“Dekho gehu katai ho gayi aur yeh gehu bhari gadiya ab chakki ko ja rahi hei ” (Look the wheat harvesting is over and these vehicles loaded with the grain are now going to the mill)”, my driver, Kailash Singh, says cheerfully. He is driving me from Vrindavan, about 10 km from Mathura, the birthplace of Lord Krishna, to Delhi.
My mind rewinds 24 hours to little Aarti, barely eight years, who had reported over an hour late to her school. Madhuri Singh, Principal of the Government Primary School for Girls in Chaumuha, about 12 km from Vrindavan in Uttar Pradesh, says, a little too loudly, for the child's comfort. “There you are. You were missing for so many days! Where were you?”
Raising her tired, though freshly scrubbed face, the little girl says, “Madam, I had gone to the field for gehu katai ”.
“Not gehu katai ” Asha Sharma, the Principal of the adjoining middle-school — Kanyapur Madhmik Vidyala — located on the national highway, butts in. “Surely you didn't go to the field; you were at the house.”
Chatting with me, half an hour earlier as I talked to the girls of Class VIII in her school, she had said that the daily attendance in her school, with 154 girls, normally averaged between 115-125 girls a day. “But today, the guardians took away many girls, with our permission of course, because wheat is being harvested. I had no option but to send them for a couple of hours. If I refuse to give permission, they will be missing for the school for the entire day.”
Ms Sharma adds that the girls themselves don't go to the fields for harvesting wheat; “their mothers don't like to take teenager girls to the fields. They stay at home to look after the younger siblings and prepare the food, so that when the parents come back tired in the evening, their dinner is ready”. Well, that may be true of the older girls, but along with Aarti, a few of her classmates confirm that they all lend a hand in actually cutting the crop, using the scythe. And it's not as though this is a big deal for them.
They all smile as they tell me how they go to the field early in the morning and “give a hand to our parents. If all of us help, the work gets done so much faster”, says Soni, all of nine!
Many a dream
The girls, particularly those in the higher classes, the 14 and 15-year-olds, are quite enthusiastic about the opportunity to be in school.
Nine-year-old Durga of Class III, is a very serious student; “she is the brightest in the class and hardly takes her head out of her books,” says Madhuri Singh. Durga is rather shy about discussing her future dreams, but on being prodded by the teacher says quietly, “I want to become a police inspector when I grow up.”
For Sonam, 13, a student of Class VIII, it is a 15 minute walk to school, but she loves to take that walk.
There are several reasons for this, not the least being the hot, tasty and wholesome meal of khichadi , vegetable pulao, rotis, dhal and rice, prepared and sent to her school by the mammoth kitchen of the Akshaya Patra Foundation in Vrindavan, that awaits her at school on that day.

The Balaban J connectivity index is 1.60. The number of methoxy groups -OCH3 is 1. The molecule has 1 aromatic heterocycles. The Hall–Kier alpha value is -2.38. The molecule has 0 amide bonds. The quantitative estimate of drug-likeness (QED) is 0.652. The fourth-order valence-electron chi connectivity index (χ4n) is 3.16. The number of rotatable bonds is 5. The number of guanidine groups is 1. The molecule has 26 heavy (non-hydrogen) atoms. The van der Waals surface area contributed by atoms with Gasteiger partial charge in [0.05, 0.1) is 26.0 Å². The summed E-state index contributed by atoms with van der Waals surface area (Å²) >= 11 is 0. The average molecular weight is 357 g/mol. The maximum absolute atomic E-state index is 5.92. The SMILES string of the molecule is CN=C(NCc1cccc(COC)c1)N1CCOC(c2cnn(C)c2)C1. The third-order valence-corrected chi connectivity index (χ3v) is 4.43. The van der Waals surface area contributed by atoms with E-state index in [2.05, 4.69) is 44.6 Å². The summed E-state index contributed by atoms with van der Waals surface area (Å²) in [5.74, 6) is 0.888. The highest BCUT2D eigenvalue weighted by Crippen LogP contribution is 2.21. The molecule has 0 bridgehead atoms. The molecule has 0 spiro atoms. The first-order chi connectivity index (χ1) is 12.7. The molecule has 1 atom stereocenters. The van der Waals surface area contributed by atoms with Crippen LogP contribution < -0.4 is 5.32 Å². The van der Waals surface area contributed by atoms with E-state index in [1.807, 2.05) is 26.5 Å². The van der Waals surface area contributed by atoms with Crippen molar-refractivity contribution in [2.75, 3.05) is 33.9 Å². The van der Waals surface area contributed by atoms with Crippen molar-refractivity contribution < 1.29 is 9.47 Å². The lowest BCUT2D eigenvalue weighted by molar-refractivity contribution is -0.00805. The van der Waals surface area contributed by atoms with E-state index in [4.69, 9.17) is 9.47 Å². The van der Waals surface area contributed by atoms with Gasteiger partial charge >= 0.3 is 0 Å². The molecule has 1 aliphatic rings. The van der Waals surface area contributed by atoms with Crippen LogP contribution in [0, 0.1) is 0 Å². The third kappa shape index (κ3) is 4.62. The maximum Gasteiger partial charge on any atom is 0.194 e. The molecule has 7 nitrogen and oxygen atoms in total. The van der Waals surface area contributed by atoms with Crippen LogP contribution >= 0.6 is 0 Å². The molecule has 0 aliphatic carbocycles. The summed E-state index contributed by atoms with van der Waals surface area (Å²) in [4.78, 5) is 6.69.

This kitchen prepares a whopping 1.69 lakh meals a day to serve the children of about 1,500 schools in the region.
So what would she like to become? Her confidence in answering questions about her father working as a cleaner in a nearby college, her mother working in the field, and so on, takes a back seat. She is quiet for a minute before saying: “I want to become a wrestler.”
With a cruelty that comes so easily at this tender age, the rest of the class bursts out laughing.
But instead of embarrassing her, the ridicule only boosts her confidence.
Turning a deep shade of red more in anger than shame, she says resolutely: “Let them laugh as much as they want; I will do what I want.” The young girl is not interested in seeing too many films, but not surprisingly, her favourite film is Jhansi ki Rani .
Picking up courage from Sonam, Babita volunteers: “I want to become an inspector.”
Interestingly enough, not a single person in the classroom wants to become a politician… “ Hamey woh achchey nahi lagtey ”, says Sonam turning up her little nose.
Day begins early…
Without exception, all the girls in her class, as in other classes, have come to school at 7 a.m. — the school hours have been advanced with the onset of summer; they get their lunch at 10 a.m. and are sent home by noon — after putting in a good 45-60 minutes work at home… cleaning the house, cutting vegetables, bathing their younger siblings, and even making rotis , as “amma has gone to the field for gehu katai .” They are interested in learning English, have begun studying it from Class VII, but don't have the confidence to converse in English.
To the question if these girls will be allowed to go to Higher Secondary School and then to college, the Principal says: “We counsel all parents and from our school all girls go to Std IX.”
But Bhagwati, a 14-year-old from Class VII, shakes her head and speaks up. “Yes, we would like to study more, but I am sure my parents will not allow me to go even to Class VIII. They did the same to my sister Durga, who was so good at her studies.” The sorrow in her eyes will haunt me for a long time, as well as my helplessness to do anything about it.
But, then, what about the millions of girls who have not been allowed to be born in India between the last census and this one? The 2011 Census tells us that the sex ratio in the 0-6 age group has come down further from 927 girls to 1,000 boys in 1991 to 914 in 2011.
From gehu katai in the fields, tending younger siblings, helping the mother in household chores to eagerly absorbing whatever knowledge their teachers and books give them... were these girls asking for the moon?
But, then, of course, female foeticide and our missing girls are not the peculiar phenomenon of poor and rural India. Urban and richer India, statistics tell us, hates the girl child even more.